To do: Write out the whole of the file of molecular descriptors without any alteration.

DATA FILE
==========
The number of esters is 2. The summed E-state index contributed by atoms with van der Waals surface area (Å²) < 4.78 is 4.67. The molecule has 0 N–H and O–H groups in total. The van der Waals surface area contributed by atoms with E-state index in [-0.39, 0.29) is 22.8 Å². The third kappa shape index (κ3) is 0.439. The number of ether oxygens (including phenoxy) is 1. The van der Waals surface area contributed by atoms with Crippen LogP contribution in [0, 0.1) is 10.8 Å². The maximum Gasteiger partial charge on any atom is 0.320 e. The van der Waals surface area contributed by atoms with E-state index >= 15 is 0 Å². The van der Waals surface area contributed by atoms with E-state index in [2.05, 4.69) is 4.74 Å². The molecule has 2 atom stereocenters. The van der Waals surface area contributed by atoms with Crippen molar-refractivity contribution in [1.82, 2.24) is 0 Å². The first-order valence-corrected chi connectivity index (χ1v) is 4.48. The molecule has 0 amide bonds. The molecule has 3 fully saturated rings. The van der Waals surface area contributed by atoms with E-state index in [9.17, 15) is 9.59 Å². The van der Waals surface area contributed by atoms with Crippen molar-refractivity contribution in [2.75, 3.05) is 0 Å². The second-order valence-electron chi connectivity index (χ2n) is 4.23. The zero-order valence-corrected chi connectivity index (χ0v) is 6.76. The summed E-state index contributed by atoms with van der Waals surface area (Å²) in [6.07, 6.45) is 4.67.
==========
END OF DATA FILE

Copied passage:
The number of esters is 2. The summed E-state index contributed by atoms with van der Waals surface area (Å²) < 4.78 is 4.67. The molecule has 0 N–H and O–H groups in total. The van der Waals surface area contributed by atoms with E-state index in [-0.39, 0.29) is 22.8 Å². The third kappa shape index (κ3) is 0.439. The number of ether oxygens (including phenoxy) is 1. The van der Waals surface area contributed by atoms with Crippen LogP contribution in [0, 0.1) is 10.8 Å². The maximum Gasteiger partial charge on any atom is 0.320 e. The van der Waals surface area contributed by atoms with E-state index >= 15 is 0 Å². The van der Waals surface area contributed by atoms with E-state index in [2.05, 4.69) is 4.74 Å². The molecule has 2 atom stereocenters. The van der Waals surface area contributed by atoms with Crippen molar-refractivity contribution in [1.82, 2.24) is 0 Å². The first-order valence-corrected chi connectivity index (χ1v) is 4.48. The molecule has 0 amide bonds. The molecule has 3 fully saturated rings. The van der Waals surface area contributed by atoms with E-state index in [9.17, 15) is 9.59 Å². The van der Waals surface area contributed by atoms with Crippen molar-refractivity contribution in [2.75, 3.05) is 0 Å². The second-order valence-electron chi connectivity index (χ2n) is 4.23. The zero-order valence-corrected chi connectivity index (χ0v) is 6.76. The summed E-state index contributed by atoms with van der Waals surface area (Å²) in [6.07, 6.45) is 4.67.